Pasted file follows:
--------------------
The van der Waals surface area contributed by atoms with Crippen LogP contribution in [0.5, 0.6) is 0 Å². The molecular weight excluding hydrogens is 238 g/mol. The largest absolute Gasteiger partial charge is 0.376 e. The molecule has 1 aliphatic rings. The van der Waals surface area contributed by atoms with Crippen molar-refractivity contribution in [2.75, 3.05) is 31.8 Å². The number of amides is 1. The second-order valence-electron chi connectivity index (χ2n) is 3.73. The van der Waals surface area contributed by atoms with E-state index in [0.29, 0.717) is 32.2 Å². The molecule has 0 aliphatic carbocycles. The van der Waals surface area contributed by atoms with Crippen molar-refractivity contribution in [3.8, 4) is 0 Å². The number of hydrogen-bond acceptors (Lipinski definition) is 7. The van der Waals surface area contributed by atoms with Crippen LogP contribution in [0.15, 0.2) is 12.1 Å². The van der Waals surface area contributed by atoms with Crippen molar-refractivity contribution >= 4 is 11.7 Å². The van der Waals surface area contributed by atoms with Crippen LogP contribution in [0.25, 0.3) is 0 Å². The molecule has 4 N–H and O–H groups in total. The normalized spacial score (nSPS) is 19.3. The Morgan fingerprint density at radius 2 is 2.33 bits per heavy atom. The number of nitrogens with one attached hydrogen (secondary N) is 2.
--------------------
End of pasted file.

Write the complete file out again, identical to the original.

The van der Waals surface area contributed by atoms with Crippen LogP contribution in [0.5, 0.6) is 0 Å². The molecular weight excluding hydrogens is 238 g/mol. The largest absolute Gasteiger partial charge is 0.376 e. The molecule has 1 aliphatic rings. The van der Waals surface area contributed by atoms with Crippen molar-refractivity contribution in [2.75, 3.05) is 31.8 Å². The number of amides is 1. The second-order valence-electron chi connectivity index (χ2n) is 3.73. The van der Waals surface area contributed by atoms with E-state index in [0.29, 0.717) is 32.2 Å². The molecule has 0 aliphatic carbocycles. The van der Waals surface area contributed by atoms with Crippen molar-refractivity contribution in [3.8, 4) is 0 Å². The number of hydrogen-bond acceptors (Lipinski definition) is 7. The van der Waals surface area contributed by atoms with Crippen LogP contribution in [0.15, 0.2) is 12.1 Å². The van der Waals surface area contributed by atoms with Crippen molar-refractivity contribution >= 4 is 11.7 Å². The van der Waals surface area contributed by atoms with Crippen LogP contribution in [0.25, 0.3) is 0 Å². The molecule has 4 N–H and O–H groups in total. The normalized spacial score (nSPS) is 19.3. The Morgan fingerprint density at radius 2 is 2.33 bits per heavy atom. The number of nitrogens with one attached hydrogen (secondary N) is 2.